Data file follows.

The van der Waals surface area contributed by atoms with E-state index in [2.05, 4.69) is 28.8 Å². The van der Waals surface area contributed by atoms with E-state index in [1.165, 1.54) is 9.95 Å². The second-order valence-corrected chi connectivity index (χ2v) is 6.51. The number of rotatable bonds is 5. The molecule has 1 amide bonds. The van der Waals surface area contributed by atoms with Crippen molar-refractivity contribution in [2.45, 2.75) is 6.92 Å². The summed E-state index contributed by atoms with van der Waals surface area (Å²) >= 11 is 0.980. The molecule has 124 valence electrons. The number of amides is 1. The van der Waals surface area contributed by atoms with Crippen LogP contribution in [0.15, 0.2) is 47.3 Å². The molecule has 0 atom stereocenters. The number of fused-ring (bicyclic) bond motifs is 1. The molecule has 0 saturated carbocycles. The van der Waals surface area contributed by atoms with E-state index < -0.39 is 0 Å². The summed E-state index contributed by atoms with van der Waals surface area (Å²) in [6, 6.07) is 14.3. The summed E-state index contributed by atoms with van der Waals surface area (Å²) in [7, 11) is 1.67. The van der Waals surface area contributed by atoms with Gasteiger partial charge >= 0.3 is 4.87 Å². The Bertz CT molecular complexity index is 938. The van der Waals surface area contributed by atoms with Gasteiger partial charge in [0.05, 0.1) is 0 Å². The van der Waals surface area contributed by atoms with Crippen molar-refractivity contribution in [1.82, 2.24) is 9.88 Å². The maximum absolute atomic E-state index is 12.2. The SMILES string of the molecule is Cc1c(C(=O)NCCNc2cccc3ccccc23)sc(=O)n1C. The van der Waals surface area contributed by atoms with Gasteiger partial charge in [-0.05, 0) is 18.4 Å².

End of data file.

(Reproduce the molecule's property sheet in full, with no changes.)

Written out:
The van der Waals surface area contributed by atoms with E-state index in [2.05, 4.69) is 28.8 Å². The van der Waals surface area contributed by atoms with E-state index in [1.165, 1.54) is 9.95 Å². The second-order valence-corrected chi connectivity index (χ2v) is 6.51. The number of rotatable bonds is 5. The molecule has 1 amide bonds. The van der Waals surface area contributed by atoms with Crippen molar-refractivity contribution in [2.45, 2.75) is 6.92 Å². The summed E-state index contributed by atoms with van der Waals surface area (Å²) >= 11 is 0.980. The molecule has 124 valence electrons. The number of amides is 1. The van der Waals surface area contributed by atoms with Crippen LogP contribution in [0.15, 0.2) is 47.3 Å². The molecule has 0 atom stereocenters. The number of fused-ring (bicyclic) bond motifs is 1. The molecule has 0 saturated carbocycles. The van der Waals surface area contributed by atoms with E-state index < -0.39 is 0 Å². The summed E-state index contributed by atoms with van der Waals surface area (Å²) in [6, 6.07) is 14.3. The summed E-state index contributed by atoms with van der Waals surface area (Å²) in [7, 11) is 1.67. The van der Waals surface area contributed by atoms with Gasteiger partial charge >= 0.3 is 4.87 Å². The Bertz CT molecular complexity index is 938. The van der Waals surface area contributed by atoms with Gasteiger partial charge in [0.05, 0.1) is 0 Å². The van der Waals surface area contributed by atoms with Crippen molar-refractivity contribution in [1.82, 2.24) is 9.88 Å². The maximum absolute atomic E-state index is 12.2. The SMILES string of the molecule is Cc1c(C(=O)NCCNc2cccc3ccccc23)sc(=O)n1C. The van der Waals surface area contributed by atoms with Gasteiger partial charge in [-0.05, 0) is 18.4 Å².